A reader told me she didn’t like the Amish because they ran puppy mills…out in Ohio somewhere. She was sincere, a lover of boxers and pugs. I also am a dog lover so when I go up to Smicksburg, Troutville or Volant to Amish farms, I notice dogs. They all seem well fed to me and well, pacifists, like their owners. Not a one has scared me, making me not get out of the car for fear of an attack.
Back to the question. I paid good money years ago for a little silk terrier from a puppy mill run by Englishers, non-Amish. The place was pitiful and reported. The place was filthy and housed 50 plus dogs. It was appalling. I literally shook as I talked to the owner, paid for Penny, and got her out of there. As I left, the roar of the dogs was deafening. “Help me,” they seemed to say. “Take me too.”
I've never had this experience in all the Amish communities I've visited, which have been many. Living in rural Pennsylvania, I have suspicions about a few people, non-Amish. I've reported, but folks are given a warning before inspection. If the animals are in semi-clean condition, fed etc. they don’t rescue the dogs.
It’s so frustrating; I have rescue dogs in my Amish Knitting Circle Series, especially Amish Knit Lit Circle. Granny takes in a Pomeranian, (as we did…I use my dog’s real name…Beatrix Potter;) Another dog is rescued and is given to a woman in the circle dealing with depression, and Angel, the little black dog, is the only one Mona can talk to, bringing her healing.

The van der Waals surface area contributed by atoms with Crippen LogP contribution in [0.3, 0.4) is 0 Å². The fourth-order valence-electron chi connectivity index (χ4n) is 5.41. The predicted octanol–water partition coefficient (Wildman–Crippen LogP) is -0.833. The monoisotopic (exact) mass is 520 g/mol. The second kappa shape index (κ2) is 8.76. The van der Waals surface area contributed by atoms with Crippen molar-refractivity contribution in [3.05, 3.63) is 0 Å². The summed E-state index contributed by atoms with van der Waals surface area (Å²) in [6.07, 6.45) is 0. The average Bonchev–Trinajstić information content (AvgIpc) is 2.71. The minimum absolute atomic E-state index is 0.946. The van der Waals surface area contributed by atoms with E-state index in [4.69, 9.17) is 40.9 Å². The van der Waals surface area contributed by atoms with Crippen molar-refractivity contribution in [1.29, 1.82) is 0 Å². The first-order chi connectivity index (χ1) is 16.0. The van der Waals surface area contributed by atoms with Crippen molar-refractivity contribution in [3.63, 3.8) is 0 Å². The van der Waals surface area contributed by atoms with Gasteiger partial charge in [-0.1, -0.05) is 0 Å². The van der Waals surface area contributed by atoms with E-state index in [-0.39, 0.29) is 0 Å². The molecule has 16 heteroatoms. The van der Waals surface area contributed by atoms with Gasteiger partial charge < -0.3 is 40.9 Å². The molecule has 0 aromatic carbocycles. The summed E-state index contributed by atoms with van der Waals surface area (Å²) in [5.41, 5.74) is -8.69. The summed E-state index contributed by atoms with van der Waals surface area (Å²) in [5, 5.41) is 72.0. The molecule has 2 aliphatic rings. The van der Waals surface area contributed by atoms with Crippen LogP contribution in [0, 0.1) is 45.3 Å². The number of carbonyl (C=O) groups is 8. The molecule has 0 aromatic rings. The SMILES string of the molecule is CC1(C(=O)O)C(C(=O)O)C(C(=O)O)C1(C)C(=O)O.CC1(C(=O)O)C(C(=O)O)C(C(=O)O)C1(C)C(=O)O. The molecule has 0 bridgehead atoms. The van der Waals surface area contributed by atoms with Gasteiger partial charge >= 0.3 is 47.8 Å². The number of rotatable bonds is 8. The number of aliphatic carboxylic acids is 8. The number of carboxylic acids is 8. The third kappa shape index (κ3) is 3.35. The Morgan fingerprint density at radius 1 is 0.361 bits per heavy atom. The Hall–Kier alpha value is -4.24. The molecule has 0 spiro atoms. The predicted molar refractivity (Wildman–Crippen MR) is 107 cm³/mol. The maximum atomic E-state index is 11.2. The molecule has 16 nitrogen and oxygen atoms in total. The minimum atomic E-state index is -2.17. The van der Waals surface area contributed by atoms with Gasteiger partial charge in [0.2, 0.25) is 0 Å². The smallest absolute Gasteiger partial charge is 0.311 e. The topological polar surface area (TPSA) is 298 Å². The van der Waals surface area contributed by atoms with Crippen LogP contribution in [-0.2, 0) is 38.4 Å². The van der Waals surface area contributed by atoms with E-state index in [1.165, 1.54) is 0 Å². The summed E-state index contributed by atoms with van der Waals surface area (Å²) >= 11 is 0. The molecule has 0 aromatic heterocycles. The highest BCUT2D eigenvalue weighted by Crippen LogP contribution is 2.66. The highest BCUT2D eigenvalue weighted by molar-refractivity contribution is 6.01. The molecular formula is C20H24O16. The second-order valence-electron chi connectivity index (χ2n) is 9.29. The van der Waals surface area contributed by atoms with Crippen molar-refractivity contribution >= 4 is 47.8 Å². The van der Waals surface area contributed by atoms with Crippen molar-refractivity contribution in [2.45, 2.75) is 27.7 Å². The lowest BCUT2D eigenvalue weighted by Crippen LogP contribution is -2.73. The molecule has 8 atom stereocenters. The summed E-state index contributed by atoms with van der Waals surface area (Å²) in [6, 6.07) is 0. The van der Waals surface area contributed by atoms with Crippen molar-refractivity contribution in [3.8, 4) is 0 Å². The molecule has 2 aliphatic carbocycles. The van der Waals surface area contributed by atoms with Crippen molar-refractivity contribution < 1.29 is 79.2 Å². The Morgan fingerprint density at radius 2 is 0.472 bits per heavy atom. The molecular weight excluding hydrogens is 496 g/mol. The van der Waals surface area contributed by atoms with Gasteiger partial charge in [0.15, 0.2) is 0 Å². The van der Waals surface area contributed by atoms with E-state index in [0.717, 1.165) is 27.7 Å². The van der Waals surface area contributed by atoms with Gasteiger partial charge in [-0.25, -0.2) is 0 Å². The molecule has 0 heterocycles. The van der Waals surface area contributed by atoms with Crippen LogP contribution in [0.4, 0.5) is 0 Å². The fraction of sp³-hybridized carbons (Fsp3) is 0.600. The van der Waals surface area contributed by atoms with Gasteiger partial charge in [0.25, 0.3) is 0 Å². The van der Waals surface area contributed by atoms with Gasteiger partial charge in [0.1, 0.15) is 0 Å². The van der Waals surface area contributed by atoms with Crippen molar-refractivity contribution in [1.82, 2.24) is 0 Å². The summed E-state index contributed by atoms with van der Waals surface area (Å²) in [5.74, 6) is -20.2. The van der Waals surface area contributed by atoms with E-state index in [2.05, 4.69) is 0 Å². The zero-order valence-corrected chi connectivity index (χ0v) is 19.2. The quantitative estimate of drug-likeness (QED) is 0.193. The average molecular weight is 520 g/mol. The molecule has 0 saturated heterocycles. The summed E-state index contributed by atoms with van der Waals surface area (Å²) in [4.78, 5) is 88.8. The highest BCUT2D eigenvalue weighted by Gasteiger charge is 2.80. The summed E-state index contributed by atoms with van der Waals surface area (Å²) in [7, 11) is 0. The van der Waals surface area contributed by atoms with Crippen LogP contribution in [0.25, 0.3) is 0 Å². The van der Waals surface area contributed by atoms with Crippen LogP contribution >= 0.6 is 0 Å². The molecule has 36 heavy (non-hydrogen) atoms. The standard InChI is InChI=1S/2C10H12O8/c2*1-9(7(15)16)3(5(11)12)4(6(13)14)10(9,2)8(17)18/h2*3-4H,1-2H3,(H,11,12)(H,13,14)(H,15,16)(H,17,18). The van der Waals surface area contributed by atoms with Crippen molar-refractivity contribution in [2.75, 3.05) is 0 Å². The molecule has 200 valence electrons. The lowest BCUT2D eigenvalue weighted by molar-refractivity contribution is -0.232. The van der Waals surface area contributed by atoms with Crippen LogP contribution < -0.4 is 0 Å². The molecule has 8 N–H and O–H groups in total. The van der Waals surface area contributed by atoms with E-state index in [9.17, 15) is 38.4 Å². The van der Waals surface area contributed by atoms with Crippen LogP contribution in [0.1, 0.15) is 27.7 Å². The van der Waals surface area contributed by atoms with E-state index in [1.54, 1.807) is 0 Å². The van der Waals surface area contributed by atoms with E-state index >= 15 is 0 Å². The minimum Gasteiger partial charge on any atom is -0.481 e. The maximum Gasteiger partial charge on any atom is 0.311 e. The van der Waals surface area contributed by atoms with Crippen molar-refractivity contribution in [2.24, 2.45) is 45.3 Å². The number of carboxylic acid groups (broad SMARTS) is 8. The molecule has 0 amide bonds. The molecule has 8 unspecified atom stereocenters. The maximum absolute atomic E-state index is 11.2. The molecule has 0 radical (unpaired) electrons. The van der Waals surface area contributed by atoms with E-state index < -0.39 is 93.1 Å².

I always say I write from facts, and yes, the Amish I know do care for all creatures great and small. They breed hunting dogs in the Smicksburg area, and sell them dirt cheap, mostly to other Amish. They also have dogs that help shepherd, especially Australian Shepherds. These dogs are made to herd, and we rescued one that did just that. Ran. Ran away from us so often, the best place for Leah was Amish country. I trusted the Amish to take care of my dog, giving her up. I also had a cat that went haywire on us and needed to be an outside cat. I took him up to Lydia’s, crying as I entered her house full of Amish women seated around a quilt frame. They were all sympathetic, saying how hard it was to give up an animal. Lydia’s dad even took me to the barn where my cat would receive “fresh cream from the cows” twice a day.
I just got done reading a book about a man who left the Amish. It was so stereotypical, making them all mean as spit. I don’t understand this. It’s like saying all Italians talk with their hands and all Irish have bad tempers. Haven’t we outgrown these stereotypes? Prejudices?
I do appreciate people concerned about puppy mills, but this pigeonholing all Amish as animal abusers, or not attached to animals since they’re not humans, really needs to end. So does the myth that Amish kill virgin forests, but that’s for another post.
|Amish Knit Lit Circle, an 8 part serial, will soon be compiled into a novel. Notice the dog & cat on the cover?|
In the series, they are rescued and adopted by Amish and Englishers.